Mentoring as Embodiment

The Culturally Savvy Christian is not primarily the conveyor of concepts, but a living example of the integrated Christian life. This is true in everyday life and even more so in the academic arena. The most effective educators understand that lecturing conveys content but mentoring invests a life.

This is one of the lessons I gleaned from renowned Cal Berkeley sociologist Robert Bellah this weekend where he was honored at the C.S. Lewis Foundation Faculty Forum for his distinguished Lifetime contribution in Faith and Scholarship. His best-known book is “Habits of the Heart” and in December 2000 he received the National Humanities Medal at a White House ceremony.

Like Martin Marty and others with whom I’ve become acquainted in that generation of scholars, Bellah is energetic, witty and intellectually precocious, but most important, he is intentionally generous as a mentor of the next generation. Letters from around the country described his impact on scholars for whom Bellah was not only a model of intellectual pursuits but also a friend. Co-author Richard Madsen used the phrase, “Bellah embodied” to refer to the lessons he learned just by watching the man at work close-up in the flesh.

In preparing for the panel I moderated, I came upon a paper Bellah wrote describing a 1970 epiphany that radically changed his teaching style from that of a lecturer conveying content to a mentor who invested his life. He describes it in a paper titled, “The Integrated Self confessions of a former establishment fundamentalist.”

[Finally, let me say that teaching religion in a way that tries to respond to the current cultural crisis is itself a kind of religious discipline. For how can one try to integrate culture if one does not also try to integrate oneself? Norman O. Brown said recently in talking about his own development that he had been trained to be an abstract intellectual, and an abstract intellectual is a mind without a body. I realize that when I started teaching I was a disembodied ghost presenting abstract concepts. I have finally learned that that really isn’t teaching. Especially in the present situation, students are not going to care about the little generalizations you give them for purely abstract reasons. They need to see humanly why they are important.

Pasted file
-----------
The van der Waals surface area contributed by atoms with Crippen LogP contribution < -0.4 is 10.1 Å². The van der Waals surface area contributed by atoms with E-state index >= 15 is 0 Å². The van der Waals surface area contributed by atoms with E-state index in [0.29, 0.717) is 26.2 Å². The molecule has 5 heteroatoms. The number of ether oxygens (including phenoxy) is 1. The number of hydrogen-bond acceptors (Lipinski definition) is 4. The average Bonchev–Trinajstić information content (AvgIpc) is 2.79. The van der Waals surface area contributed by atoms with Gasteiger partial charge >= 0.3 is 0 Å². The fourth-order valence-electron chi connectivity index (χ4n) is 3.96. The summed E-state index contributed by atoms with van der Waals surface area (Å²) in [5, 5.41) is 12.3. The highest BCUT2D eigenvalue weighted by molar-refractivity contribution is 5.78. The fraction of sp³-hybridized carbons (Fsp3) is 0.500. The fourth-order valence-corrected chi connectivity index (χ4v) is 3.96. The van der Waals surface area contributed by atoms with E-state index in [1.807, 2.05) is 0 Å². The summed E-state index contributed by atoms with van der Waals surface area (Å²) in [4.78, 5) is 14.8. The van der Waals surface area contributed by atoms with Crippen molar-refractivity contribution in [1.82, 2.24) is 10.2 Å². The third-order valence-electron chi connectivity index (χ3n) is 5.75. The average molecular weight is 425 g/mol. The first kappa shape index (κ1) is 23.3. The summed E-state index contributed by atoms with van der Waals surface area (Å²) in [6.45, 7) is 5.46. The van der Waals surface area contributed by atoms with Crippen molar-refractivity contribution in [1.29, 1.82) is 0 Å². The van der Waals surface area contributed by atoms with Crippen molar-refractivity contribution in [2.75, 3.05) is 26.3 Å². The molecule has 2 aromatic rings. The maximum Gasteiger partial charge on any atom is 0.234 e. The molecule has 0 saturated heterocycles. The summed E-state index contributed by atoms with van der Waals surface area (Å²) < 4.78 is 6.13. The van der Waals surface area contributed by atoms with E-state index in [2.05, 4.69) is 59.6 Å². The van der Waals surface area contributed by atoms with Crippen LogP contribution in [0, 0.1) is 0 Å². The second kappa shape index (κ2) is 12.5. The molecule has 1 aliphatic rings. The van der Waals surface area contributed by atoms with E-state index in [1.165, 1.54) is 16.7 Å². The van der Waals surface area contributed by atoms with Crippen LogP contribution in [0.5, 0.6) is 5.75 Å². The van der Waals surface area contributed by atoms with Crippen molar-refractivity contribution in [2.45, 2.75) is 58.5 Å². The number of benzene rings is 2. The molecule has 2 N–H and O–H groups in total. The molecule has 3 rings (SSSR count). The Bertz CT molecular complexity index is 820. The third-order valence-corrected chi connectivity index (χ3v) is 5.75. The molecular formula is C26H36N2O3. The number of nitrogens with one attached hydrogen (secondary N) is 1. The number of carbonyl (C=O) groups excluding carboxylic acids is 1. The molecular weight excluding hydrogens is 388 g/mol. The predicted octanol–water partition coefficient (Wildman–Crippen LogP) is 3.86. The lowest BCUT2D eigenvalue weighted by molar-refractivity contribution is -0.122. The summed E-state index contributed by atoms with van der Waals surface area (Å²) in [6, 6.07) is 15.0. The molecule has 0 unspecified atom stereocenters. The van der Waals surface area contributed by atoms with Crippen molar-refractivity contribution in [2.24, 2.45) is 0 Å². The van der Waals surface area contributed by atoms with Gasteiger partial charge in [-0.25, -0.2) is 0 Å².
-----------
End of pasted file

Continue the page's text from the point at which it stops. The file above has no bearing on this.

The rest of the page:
I have learned that the primary resource you have as a teacher is yourself, your whole self, mind and spirit and body, and unless you are willing to teach with your whole self, with everything you have, you are not really going to teach at all. Needless to say, I haven’t gotten very far in my efforts. But I can say that every effort has been enormously rewarded.]

I read this Bellah quote at the conclusion of a panel in which we explored the subject “How Religious Academics Can and Should give Expression to their Faith on Campus.”

A hush came over the room when I read this quote to an audience comprised mostly of professors and those aspiring to be professors. I glanced at Bellah and noticed tears in his eyes. For us the Bellah quote was a challenge for our future endeavors, for the retired Bellah it was a kind of benediction and tribute to a life well lived. After the panel I shook hands with Bellah and said, “Thanks for the way you invested your life.”

Bellah’s writing will have influence for a season, but in the faddish publishing world only a few books become more than a flavor of the month, but Bellah’s life invested in the next generation will bear fruit for generations to come.

For those of us who love the world of ideas, it is sobering to know that our ideas only matter to others when they are embodied. People will not hear our ideas if they can’t see them. Discipleship is mentoring and Bellah was an example of one who took seriously the challenge the Apostle Paul issued to Timothy: You then, my child, be strong in the grace that is in Christ Jesus; and what you have heard from me through many witnesses entrust to faithful people who will be able to teach others as well.

‚© CRS Communications 2003

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